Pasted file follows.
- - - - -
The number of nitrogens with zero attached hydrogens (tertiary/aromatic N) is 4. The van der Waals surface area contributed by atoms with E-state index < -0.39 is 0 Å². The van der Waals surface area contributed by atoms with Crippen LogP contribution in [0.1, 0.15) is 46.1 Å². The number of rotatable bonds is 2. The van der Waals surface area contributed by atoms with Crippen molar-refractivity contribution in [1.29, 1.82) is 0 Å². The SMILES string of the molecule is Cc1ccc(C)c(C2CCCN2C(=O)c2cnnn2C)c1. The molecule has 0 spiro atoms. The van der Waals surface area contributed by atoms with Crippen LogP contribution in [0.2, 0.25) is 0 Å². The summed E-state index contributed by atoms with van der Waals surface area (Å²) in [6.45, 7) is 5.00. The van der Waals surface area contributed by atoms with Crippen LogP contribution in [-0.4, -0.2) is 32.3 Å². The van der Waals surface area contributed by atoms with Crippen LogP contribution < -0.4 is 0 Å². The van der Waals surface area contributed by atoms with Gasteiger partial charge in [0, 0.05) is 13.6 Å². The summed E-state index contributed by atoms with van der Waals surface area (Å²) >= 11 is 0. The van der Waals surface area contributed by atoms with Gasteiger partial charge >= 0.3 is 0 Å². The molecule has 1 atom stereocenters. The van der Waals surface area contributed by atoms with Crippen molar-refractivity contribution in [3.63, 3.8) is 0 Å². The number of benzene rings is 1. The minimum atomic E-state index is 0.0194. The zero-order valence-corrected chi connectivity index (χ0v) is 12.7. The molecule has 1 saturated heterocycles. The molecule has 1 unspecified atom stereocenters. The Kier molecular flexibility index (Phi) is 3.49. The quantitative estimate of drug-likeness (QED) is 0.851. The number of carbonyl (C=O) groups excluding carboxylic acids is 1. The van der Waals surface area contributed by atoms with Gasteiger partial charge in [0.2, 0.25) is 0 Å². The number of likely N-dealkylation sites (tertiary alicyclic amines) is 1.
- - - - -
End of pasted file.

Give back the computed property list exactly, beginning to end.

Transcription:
The number of nitrogens with zero attached hydrogens (tertiary/aromatic N) is 4. The van der Waals surface area contributed by atoms with E-state index < -0.39 is 0 Å². The van der Waals surface area contributed by atoms with Crippen LogP contribution in [0.1, 0.15) is 46.1 Å². The number of rotatable bonds is 2. The van der Waals surface area contributed by atoms with Crippen molar-refractivity contribution in [1.29, 1.82) is 0 Å². The SMILES string of the molecule is Cc1ccc(C)c(C2CCCN2C(=O)c2cnnn2C)c1. The molecule has 0 spiro atoms. The van der Waals surface area contributed by atoms with Crippen LogP contribution in [0.2, 0.25) is 0 Å². The summed E-state index contributed by atoms with van der Waals surface area (Å²) in [6.45, 7) is 5.00. The van der Waals surface area contributed by atoms with Crippen LogP contribution in [-0.4, -0.2) is 32.3 Å². The van der Waals surface area contributed by atoms with Crippen LogP contribution < -0.4 is 0 Å². The van der Waals surface area contributed by atoms with Gasteiger partial charge in [0, 0.05) is 13.6 Å². The summed E-state index contributed by atoms with van der Waals surface area (Å²) >= 11 is 0. The van der Waals surface area contributed by atoms with Gasteiger partial charge >= 0.3 is 0 Å². The molecule has 1 atom stereocenters. The van der Waals surface area contributed by atoms with Crippen molar-refractivity contribution in [3.63, 3.8) is 0 Å². The number of benzene rings is 1. The minimum atomic E-state index is 0.0194. The zero-order valence-corrected chi connectivity index (χ0v) is 12.7. The molecule has 1 saturated heterocycles. The molecule has 1 unspecified atom stereocenters. The Kier molecular flexibility index (Phi) is 3.49. The quantitative estimate of drug-likeness (QED) is 0.851. The number of carbonyl (C=O) groups excluding carboxylic acids is 1. The van der Waals surface area contributed by atoms with Gasteiger partial charge in [0.2, 0.25) is 0 Å². The number of likely N-dealkylation sites (tertiary alicyclic amines) is 1.